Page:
If you are not as familiar with the uses for microgreens, you can be forgiven. The use of true leaves microgreens has not been around for all that long. These delicious young plants add flavor and color to any dish. This can be helpful for parents of young children, who can be known for being picky when it comes to eating. Research has shown that children like to have a lot of variety during mealtime. It has been found that they like to have at least six different colors on their plates and at least seven different food components. By comparison, adults only look for three of each.
Chefs in the San Francisco area started using true leaves microgreens in their dishes in the 1980s. In the 1990s, they started to gain in popularity and by 1998, they were starting to move east. Today, they are popular all over the United States and in some other countries.
When you think about microgreens, it is important to know what they are exactly. Microgreens and sprouts are not at all the same thing, though many people get them confused. Sprouts are not planted in soil, they are germinated in water. It takes between four and six days for the seeds to be used. Both the seed and the seedling are part of the sprouts that are eaten. Like true leaves microgreens, there are several kinds of sprouts. You can get lentil, alfalfa, sunflower, chick pea and broccoli spouts, among other times.
By contrast, the true leaf microgreen is planted in soil. The time it takes from planting until it is harvested is typically between one and two weeks. As soon as the first leaves pop out of the plant, it is harvested. The leaves and the stems are eaten and used, not the seed itself. People who harvest the true leaves microgreens cut them at the soil level to get as much of the plant as they can. Microgreens come in a number of varieties such as arugula, kale, watercress, onions, beet greens, bok choy, basil, cilantro, parsley and chives, among others. It is worth noting that the microgreen version of these plants can taste different from the more mature versions so it is important to taste them before using them in a recipe. Microgreen basil is quite different from traditional basil. It can still work in a a number of the same dishes but you may need more (or less) of it.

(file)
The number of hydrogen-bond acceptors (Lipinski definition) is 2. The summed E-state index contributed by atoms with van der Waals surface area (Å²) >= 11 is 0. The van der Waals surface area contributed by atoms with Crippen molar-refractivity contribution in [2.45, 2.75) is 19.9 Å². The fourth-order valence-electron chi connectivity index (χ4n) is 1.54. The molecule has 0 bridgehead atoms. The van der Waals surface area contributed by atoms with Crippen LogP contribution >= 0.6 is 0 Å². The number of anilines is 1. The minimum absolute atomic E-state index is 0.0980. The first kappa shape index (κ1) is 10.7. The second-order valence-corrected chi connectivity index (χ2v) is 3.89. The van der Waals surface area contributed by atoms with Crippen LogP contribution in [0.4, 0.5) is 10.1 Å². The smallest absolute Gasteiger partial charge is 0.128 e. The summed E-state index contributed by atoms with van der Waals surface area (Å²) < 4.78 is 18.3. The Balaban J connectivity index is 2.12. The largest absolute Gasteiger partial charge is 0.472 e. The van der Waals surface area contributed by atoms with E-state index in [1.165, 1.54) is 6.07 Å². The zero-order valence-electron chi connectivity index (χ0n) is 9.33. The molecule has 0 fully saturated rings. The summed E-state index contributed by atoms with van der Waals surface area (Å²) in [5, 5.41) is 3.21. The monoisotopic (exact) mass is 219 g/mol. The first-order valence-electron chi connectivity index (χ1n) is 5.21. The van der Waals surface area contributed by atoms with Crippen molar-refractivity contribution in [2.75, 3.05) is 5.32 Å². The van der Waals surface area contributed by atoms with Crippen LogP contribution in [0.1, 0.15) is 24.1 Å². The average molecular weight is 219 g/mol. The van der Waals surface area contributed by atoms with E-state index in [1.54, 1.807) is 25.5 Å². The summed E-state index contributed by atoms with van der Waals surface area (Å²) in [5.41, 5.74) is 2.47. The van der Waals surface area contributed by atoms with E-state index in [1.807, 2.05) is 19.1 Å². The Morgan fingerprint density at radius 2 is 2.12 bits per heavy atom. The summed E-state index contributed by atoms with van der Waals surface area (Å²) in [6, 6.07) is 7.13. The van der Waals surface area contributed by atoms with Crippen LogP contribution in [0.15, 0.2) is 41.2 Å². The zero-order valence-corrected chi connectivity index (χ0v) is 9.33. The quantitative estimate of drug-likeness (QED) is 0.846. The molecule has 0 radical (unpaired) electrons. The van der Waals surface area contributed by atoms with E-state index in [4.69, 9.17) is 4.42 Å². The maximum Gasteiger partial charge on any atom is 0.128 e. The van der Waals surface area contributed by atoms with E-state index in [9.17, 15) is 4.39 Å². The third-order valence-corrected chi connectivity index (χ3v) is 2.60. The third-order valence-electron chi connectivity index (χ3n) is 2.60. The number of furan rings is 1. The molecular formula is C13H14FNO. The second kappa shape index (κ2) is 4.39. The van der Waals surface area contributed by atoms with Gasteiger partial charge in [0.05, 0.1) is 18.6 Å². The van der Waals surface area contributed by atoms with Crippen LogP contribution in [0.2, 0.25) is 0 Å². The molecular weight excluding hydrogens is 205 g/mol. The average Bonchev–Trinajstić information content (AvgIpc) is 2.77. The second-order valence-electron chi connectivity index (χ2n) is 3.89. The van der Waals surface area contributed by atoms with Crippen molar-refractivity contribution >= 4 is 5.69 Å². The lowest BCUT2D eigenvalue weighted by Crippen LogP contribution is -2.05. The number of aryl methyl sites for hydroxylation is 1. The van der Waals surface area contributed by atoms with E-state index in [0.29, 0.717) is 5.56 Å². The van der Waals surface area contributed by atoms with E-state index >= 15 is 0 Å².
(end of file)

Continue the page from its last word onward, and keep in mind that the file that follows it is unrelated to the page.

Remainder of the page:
Another important feature of true leaves microgreens is the quality. These plants are rated on a scale that runs from one to five. One is the lowest quality of microgreen and those that are rated five are the best. When shopping for microgreens, you should only get those that have a rating of four or five. You should not plan to store them for a long time. When you buy your true leaf microgreens, it is important to use them within a few days of bringing them home. While you do have them, you should store them at about 39.2 degrees Fahrenheit (that is 4 degrees Celsius).
True leaves microgreens come with a variety of different flavors ranging from spicy to sweet, bitter to peppery. That means that they can add something special to just about any dish. If you and your family have a dish that you make all of the time, you can change it up by using the microgreen version of the plant. For instance, Italian dishes that you make such as eggplant parmesan and pizza can be switched up when you use microgreen basil.
Other dishes that can be changed up to make more interesting include: salmon burgers taste great when you add radish and spring onion microgreens, clove and basil microgreens add an explosion of flavor to strawberry and chocolate tarts, arugula microgreens add a peppery touch to any sandwich but are truly spectacular on roast beef subs or sandwiches and just about any egg dish is improved by the addition of your favorite microgreens. There are few dishes that are not improved by using these delightful plants and herbs.
If you are looking to change up your meals, microgreens can be just the thing you need.